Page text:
opening with the weather. He isn't British so it's not his

fault that he doesn't understand the transcendental

importance of weather. After the snow and the ice

we're now into the traditional cold, grey Crowby

February. A smart time of the year to be a writer of

course: indoor work - and a nice, easy commute.

 

 

07/12/09:

Nearly 2010 – and so time for the official Iain McDowall

Annual Book Awards, 2009. None of them are crime

novels - since I didn’t read any this year. That’s not too

unusual for me and no reflection whatsoever on many

fine books which, I’m sure, other crime authors have

been writing and publishing. When you spend hours a

day wrapped up with your own crime scenarios, you

don't always want to spend your leisure investing in

someone else's. None are brand-new books either (in

fact three were first published last century). Make of

that what you will but these are the books I’ve got the

most out of in the last twelve months. And the results

are :-

 

1) Cormac McCarthy  The Road

 

2) Cormac McCarthy  Blood Meridian

 

   (conventionally, critics still rate Blood Meridian as

   McCarthy’s ‘masterpiece’. It’s a terrific book but The

   Road, produced twenty years later, is even better.

   The same breath-taking techniques are all in

   evidence – but distilled down to their essence and

   honed to perfection)

 

3) John Christopher  The Death of Grass

 

    (a thoroughly dark novel that was a bestseller in the

    1950s – and made me reconsider some assumptions

    about public taste in that era)

 

4) John Prebble  Culloden

 

    (still the definitive account of the British state’s

    original ‘war on terror’ )

 

5) Iain Sinclair  London Orbital

   

    (Sinclair shows that the 'ordinary' is always

     anything but)

 

My gig of the year -  by a wide margin - was the last night

of the Fall tour at the Assembly in Leamington, definitely

one of the UK's cooler venues.

 

See you in the new decade ...

 

 

19/10/09:

Quite a few readers have been in touch to ask me about

the 'battle of the beanfield' which gets a brief mention in

Envy The Dead. In answer to the basic recurrent

question, yes, the Wiltshire 'battle' really happened.

In fact some of the incidents which I put into the fictional

disturbance at the old Crowby airbase in the book have

their origins in eyewitness reports of what  took place in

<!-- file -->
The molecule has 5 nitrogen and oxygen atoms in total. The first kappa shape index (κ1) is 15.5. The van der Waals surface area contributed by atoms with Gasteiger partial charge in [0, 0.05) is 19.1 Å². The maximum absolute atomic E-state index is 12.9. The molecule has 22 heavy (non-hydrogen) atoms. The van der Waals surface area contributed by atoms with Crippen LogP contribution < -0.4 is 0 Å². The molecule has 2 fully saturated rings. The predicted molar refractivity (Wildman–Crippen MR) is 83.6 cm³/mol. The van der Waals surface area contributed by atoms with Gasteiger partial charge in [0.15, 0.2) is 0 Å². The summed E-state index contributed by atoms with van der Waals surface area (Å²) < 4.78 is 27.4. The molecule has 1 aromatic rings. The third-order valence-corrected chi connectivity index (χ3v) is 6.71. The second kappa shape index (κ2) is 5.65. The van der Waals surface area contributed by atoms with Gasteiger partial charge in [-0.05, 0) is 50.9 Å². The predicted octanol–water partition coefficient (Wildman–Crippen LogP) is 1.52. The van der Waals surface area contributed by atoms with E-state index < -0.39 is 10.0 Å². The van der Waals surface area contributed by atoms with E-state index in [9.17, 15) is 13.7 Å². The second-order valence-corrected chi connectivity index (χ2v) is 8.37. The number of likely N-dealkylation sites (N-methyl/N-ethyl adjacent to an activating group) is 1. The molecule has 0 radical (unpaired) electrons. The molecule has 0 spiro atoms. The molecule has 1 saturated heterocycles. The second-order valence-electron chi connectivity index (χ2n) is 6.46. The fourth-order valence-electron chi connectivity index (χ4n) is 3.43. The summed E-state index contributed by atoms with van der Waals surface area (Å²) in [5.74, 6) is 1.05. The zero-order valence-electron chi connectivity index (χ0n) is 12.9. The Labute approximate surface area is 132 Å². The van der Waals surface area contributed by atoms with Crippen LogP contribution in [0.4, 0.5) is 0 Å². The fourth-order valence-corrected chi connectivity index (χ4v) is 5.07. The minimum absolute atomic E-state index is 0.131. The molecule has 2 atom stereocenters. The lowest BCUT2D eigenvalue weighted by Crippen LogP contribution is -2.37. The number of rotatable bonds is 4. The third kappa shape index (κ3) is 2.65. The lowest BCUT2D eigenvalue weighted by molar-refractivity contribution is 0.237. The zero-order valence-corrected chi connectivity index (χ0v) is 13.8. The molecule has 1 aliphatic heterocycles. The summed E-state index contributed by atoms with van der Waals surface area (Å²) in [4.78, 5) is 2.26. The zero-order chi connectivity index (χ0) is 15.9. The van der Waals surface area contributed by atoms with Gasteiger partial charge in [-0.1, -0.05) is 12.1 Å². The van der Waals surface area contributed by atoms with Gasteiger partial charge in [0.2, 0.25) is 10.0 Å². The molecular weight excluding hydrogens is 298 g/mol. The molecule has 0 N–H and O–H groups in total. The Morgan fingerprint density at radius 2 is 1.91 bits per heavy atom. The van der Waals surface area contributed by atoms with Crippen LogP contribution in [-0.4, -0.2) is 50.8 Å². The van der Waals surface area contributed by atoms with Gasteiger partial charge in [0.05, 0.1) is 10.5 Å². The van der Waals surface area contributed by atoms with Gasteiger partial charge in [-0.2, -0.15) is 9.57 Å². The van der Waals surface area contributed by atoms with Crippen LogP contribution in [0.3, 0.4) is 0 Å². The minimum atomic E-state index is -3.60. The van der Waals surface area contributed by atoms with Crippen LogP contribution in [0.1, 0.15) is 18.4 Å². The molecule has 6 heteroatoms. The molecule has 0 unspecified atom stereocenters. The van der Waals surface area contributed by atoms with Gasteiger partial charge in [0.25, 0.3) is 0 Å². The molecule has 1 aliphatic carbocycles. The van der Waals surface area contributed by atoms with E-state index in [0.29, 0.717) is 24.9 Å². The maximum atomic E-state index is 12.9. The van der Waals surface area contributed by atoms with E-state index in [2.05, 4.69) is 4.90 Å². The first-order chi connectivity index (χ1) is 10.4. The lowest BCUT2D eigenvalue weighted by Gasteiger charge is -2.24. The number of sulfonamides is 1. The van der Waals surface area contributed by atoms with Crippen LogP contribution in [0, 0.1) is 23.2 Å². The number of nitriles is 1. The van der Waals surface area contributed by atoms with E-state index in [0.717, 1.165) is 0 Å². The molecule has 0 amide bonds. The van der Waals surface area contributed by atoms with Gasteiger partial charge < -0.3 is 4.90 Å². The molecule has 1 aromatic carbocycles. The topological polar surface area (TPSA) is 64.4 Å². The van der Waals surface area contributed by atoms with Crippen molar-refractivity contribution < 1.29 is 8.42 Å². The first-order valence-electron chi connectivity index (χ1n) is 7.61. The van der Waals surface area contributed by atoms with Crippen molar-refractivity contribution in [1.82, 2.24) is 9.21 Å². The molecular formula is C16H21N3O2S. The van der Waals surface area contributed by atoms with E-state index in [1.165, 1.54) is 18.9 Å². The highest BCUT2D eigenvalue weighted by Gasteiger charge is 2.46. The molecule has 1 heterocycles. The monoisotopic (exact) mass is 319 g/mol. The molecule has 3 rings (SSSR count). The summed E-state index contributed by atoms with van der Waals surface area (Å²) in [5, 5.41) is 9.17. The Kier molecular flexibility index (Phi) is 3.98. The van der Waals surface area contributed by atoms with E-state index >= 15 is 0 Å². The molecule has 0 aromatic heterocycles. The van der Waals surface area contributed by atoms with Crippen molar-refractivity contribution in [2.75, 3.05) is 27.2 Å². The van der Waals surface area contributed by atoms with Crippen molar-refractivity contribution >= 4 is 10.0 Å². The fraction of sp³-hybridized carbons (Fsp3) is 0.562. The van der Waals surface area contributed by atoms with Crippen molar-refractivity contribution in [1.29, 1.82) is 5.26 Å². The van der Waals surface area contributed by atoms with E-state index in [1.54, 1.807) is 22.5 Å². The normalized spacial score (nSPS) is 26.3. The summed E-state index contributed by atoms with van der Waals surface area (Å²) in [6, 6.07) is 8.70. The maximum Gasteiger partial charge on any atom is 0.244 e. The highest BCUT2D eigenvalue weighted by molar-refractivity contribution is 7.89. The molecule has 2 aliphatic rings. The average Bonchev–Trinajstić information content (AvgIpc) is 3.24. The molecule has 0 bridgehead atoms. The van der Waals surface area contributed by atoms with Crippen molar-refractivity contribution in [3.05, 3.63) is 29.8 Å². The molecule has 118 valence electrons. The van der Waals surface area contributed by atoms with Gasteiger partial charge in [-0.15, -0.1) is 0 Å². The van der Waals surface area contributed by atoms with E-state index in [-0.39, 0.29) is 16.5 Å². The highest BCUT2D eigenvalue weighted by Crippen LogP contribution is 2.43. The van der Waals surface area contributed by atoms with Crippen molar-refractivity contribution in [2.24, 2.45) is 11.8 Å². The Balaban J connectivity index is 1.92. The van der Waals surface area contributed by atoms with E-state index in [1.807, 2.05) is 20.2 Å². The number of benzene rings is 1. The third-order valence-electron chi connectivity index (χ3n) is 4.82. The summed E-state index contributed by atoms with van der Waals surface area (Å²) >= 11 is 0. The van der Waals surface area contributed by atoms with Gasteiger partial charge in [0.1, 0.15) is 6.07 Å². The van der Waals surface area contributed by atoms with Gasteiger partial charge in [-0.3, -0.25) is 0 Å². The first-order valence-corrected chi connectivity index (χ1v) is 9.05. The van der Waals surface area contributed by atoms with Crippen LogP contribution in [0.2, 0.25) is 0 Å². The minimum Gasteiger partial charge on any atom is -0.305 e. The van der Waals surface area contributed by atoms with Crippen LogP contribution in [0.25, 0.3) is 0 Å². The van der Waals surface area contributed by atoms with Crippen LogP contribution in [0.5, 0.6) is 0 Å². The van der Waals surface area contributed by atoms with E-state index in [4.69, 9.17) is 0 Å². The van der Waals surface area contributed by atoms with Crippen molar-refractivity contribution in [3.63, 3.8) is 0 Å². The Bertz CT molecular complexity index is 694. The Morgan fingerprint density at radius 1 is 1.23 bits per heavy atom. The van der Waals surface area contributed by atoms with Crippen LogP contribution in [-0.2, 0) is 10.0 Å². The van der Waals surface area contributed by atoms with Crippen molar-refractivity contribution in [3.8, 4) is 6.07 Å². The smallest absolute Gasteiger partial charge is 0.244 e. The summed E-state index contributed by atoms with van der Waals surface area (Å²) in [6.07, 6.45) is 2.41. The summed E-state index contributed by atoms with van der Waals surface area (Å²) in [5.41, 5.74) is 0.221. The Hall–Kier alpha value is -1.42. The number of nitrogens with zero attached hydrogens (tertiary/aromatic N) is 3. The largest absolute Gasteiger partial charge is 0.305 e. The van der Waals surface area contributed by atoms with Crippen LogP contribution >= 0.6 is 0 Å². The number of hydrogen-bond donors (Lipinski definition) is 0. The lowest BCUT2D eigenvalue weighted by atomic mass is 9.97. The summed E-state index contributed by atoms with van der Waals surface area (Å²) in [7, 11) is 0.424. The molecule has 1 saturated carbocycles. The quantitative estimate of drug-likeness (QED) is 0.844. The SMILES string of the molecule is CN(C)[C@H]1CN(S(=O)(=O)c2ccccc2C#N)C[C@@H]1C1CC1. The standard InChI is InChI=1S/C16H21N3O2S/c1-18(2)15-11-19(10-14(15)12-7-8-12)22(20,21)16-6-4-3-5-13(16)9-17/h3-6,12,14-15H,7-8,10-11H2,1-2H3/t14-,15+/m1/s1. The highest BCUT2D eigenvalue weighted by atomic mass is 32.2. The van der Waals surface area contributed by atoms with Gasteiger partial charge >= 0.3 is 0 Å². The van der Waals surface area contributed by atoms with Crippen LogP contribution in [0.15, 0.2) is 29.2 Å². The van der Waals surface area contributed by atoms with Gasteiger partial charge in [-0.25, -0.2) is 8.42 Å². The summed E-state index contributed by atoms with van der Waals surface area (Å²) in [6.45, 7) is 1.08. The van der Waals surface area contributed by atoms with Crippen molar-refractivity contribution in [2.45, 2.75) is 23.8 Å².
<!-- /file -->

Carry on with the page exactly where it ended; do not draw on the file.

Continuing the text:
reality at the 'beanfield'. If you're interested to know

more, there's a Wikipedia entry - and links there to

further sources of information on this topic.  As I've said

before, I became very aware in writing Envy The Dead

of the many connections between the history of the UK

in the 1980s and the history of the UK right now. The

G20 protestors in London back in April this year weren't

the first UK citizens to experience police 'kettling' and

worse - and you'd have to be naïve in the extreme to

believe that they're likely to be the last. Meantime, in

my hometown,  still no news of a successful outcome 

to the David and Goliath struggle against the

multinational fat cats who now own the Johnnie Walker

brand name. 

 

 

07/09/09:

La rentrée, as they say in France - where I spent a

nice, warm chunk of the summer. But now it's

September and back to business in the UK (where I

note neither the weather nor the politics has improved

in my absence). The 7th book is up and running at any

rate - although still without a title. I wrote a piece on

the origins of Envy The Dead for Crime Time magazine

recently - if you want to read it click here. I also gave

an interview to Shots magazine - though (possibly

mysteriously) it hasn't surfaced yet on their website. 

Meantime, in Germany, DTV have just brought out their

translation of Cut Her Dead (Gleich Bist Du Tot) and

made it their crime book of the month. It's nice to be

loved somewhere ...

 

 

27/07/09:

Envy The Dead, the brand-new, sixth case for Inspector

Jacobson and his team was published in UK hardback

on 5th March. If it seems like a relatively long time

since my last book, Cut Her Dead, came out, then that's

because it is: twenty-two months between the two titles

to be precise. But there's other stuff to do in this world:

travel, think, live. So no genuine apologies from me for

the time-gap (you're welcome to some non-genuine

ones if you want them). The UK paperback is released

on 6th August  making it an ideal summer read (unless

of course you planned your summer break for June

or July... ).

 

Envy The Dead is partially set in the 1980s. Writing it, I

was struck by how much of what was going on in Britain

back then continues to reverberate (and illuminate) into

the present day. I've also revealed a bit more of

Jacobson's back-story this time than I've given you

before. 

   

 

Sincerely

Iain

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Envy The Dead

A miscarriage of justice turns deadly ...

"Dark and extraordinary ... read it and savour every word."

Read more>> 

 

 

Cut Her Dead

 "Chilling ... great characters and fast-paced storytelling make this a great thriller to get engrossed in."

Read more>>  

 

 

Iain McDowall

"McDowall puts his work at the cutting-edge of the genre."

Read more>>